Chapter Notes t/w: descriptions of violence at the beginning and moreso towards the end ! See the end of the chapter for more notes NEVER ONCE HAS HE GOTTEN CAUGHT IN HIS LIFE.
Age nine. His first crime.
After fleeing from his latest orphanage, which unknowingly became his last, Jeongguk had stumbled
onto the streets of Itaewon. The clock had just stricken, signalling midnight, thus prompting the
flicker of red lights and flashy bar signs. Young, but not innocent, he placed his hands against a gritty
lamppost, watching as a sleek black car slid along the street, coming to a halt beside one of the most
prominent of the clubs. Men in uniformly dark suits poured out of the vehicle, moving their hands to
tug on their collars in an oddly synchronized manner. Jeongguk wasn’t stupid. Those suits, they’d be
He scurried the other way, feeling particularly small as he crossed the street to be faced with more
towering buildings, each lit brighter than the last. He averted his eyes from the signs. grimacing at
how uncomfortable it made him feel. He’d only recently gone fully half-blind, and he knew it from
the way that he truly couldn’t see anything with his right eye. His vision was limited for the rest of
his life and he wasn’t going to risk losing the other.
Jeongguk stepped into a small alleyway, feeling at home with the cold, empty darkness. He figured
that he could make his home there for the night, so he placed his backpack against the moss-covered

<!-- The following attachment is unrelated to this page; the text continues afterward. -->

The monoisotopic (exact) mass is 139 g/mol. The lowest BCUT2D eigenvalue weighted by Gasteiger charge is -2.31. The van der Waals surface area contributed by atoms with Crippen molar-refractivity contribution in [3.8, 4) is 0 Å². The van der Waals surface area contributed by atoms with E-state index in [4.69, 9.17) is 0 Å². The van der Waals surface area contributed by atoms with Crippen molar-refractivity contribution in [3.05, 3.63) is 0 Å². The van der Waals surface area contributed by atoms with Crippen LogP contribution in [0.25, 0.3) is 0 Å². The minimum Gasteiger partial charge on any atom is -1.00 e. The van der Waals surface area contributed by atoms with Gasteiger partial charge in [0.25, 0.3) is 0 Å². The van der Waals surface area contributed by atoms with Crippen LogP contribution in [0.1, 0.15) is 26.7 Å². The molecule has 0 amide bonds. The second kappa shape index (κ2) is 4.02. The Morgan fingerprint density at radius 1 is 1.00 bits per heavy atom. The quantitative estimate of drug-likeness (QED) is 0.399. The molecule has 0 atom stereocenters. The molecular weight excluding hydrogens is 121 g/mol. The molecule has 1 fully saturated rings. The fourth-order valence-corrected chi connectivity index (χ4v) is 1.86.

stone wall adjacent to a rank-smelling set of trash bags. He wrinkled his nose. At that moment, he
wished he could lose his sense of smell instead.
He fell asleep easy, to the backing track of distant sirens, men’s jeers and the occasional pitter-patter
of water down the rooftops. He had woken up, however, to the sound of brazen footsteps against the
ground, pounding and adamant. He blinked his eyes open, suddenly feeling uneasy. A man walked
towards him. Jeongguk could smell the scent of gin from meters away. The young boy– he was
terrified. The man kept coming closer and closer until it was no longer an option for him. He grabbed
Jeongguk by the arm and twisted menacingly.
“W–what ‘re you doing here, all on ‘yer own?” The man slurred and tugged.
Jeongguk felt panic. He couldn’t see the man from the way he was standing, and he fought to get a
good look at him. Jeongguk had to twist more before he found the diamond in the pile of shit this
alleyway had to offer. The moonlight casted a sickly light onto a half-broken bottle of soju. Jeongguk
writhed from the man’s grasp, grabbed the bottle and stabbed him, right in the jugular.
Nine year old Jeon Jeongguk, the half-blind orphanage runaway, had killed a man.
It marked the beginning of something new for him. Jeongguk was a smart kid. He’d wiped the prints
away from the surface of the bottle. He’d grabbed his bag and ran as far as he could, until he
couldn’t breathe and his vision got foggy. It was dawn by the time he’d settled somewhere else. An alleyway opposite to the previous one, all the way on the other side of Itaewon. That evening, he’d
listened, far and wide and he found that he could hear the police sirens. One look at the newspaper
stand the following day and he knew he was scot-free. The article warned midnight on goers to stay
safe and to drink responsibly. Nowhere on the paper was there any evidence that he was the
So he turned to stealing after that. He got pretty damn good at what he did. He’d scaled walls as easy
as a fucking spider. He’d knocked out men twice his size. By fourteen, he had enough money from
doing dirty work, so he applied to a local high school. Nothing too fancy, but enough to hopefully
get him into university one day. He sat down the entrance test, passed it with full marks, not because
he actually knew the answers but because he had gotten so good at self-preservation and survival
instinct that everything was a game of logic to him. He’d easily figured out that the test had an